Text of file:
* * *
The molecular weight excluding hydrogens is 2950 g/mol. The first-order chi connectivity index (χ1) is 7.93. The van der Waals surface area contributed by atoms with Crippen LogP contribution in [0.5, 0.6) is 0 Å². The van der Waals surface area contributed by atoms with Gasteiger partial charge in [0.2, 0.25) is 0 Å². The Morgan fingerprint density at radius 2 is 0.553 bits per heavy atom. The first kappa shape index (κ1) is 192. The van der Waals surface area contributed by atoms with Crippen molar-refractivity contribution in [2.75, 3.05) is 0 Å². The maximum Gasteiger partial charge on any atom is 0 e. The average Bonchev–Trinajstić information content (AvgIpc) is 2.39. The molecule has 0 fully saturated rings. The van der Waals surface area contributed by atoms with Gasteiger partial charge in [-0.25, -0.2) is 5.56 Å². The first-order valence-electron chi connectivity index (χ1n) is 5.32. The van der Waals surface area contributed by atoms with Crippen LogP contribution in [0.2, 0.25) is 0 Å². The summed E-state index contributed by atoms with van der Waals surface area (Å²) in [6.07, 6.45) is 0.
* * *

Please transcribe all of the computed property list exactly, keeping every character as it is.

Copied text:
The molecular weight excluding hydrogens is 2950 g/mol. The first-order chi connectivity index (χ1) is 7.93. The van der Waals surface area contributed by atoms with Crippen LogP contribution in [0.5, 0.6) is 0 Å². The van der Waals surface area contributed by atoms with Gasteiger partial charge in [0.2, 0.25) is 0 Å². The Morgan fingerprint density at radius 2 is 0.553 bits per heavy atom. The first kappa shape index (κ1) is 192. The van der Waals surface area contributed by atoms with Crippen molar-refractivity contribution in [2.75, 3.05) is 0 Å². The maximum Gasteiger partial charge on any atom is 0 e. The average Bonchev–Trinajstić information content (AvgIpc) is 2.39. The molecule has 0 fully saturated rings. The van der Waals surface area contributed by atoms with Gasteiger partial charge in [-0.25, -0.2) is 5.56 Å². The first-order valence-electron chi connectivity index (χ1n) is 5.32. The van der Waals surface area contributed by atoms with Crippen LogP contribution in [0.2, 0.25) is 0 Å². The summed E-state index contributed by atoms with van der Waals surface area (Å²) in [6.07, 6.45) is 0.